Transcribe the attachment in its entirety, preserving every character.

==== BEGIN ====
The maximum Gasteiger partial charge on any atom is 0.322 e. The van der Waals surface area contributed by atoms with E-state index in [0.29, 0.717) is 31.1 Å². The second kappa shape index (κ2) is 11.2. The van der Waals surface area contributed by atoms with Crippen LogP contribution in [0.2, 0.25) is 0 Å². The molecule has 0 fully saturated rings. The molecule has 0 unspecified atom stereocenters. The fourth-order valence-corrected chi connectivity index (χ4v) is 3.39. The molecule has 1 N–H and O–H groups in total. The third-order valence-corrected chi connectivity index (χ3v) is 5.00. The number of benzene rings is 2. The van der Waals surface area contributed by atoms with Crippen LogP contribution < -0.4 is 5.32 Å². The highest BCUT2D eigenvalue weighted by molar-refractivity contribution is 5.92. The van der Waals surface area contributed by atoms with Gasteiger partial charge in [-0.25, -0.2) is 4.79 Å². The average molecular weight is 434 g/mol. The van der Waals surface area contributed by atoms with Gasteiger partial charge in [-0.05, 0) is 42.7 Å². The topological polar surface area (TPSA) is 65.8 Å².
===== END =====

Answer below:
The maximum Gasteiger partial charge on any atom is 0.322 e. The van der Waals surface area contributed by atoms with E-state index in [0.29, 0.717) is 31.1 Å². The second kappa shape index (κ2) is 11.2. The van der Waals surface area contributed by atoms with Crippen LogP contribution in [0.2, 0.25) is 0 Å². The molecule has 0 fully saturated rings. The molecule has 0 unspecified atom stereocenters. The fourth-order valence-corrected chi connectivity index (χ4v) is 3.39. The molecule has 1 N–H and O–H groups in total. The third-order valence-corrected chi connectivity index (χ3v) is 5.00. The number of benzene rings is 2. The van der Waals surface area contributed by atoms with Crippen LogP contribution < -0.4 is 5.32 Å². The highest BCUT2D eigenvalue weighted by molar-refractivity contribution is 5.92. The van der Waals surface area contributed by atoms with Gasteiger partial charge in [-0.25, -0.2) is 4.79 Å². The average molecular weight is 434 g/mol. The van der Waals surface area contributed by atoms with Gasteiger partial charge in [-0.05, 0) is 42.7 Å². The topological polar surface area (TPSA) is 65.8 Å².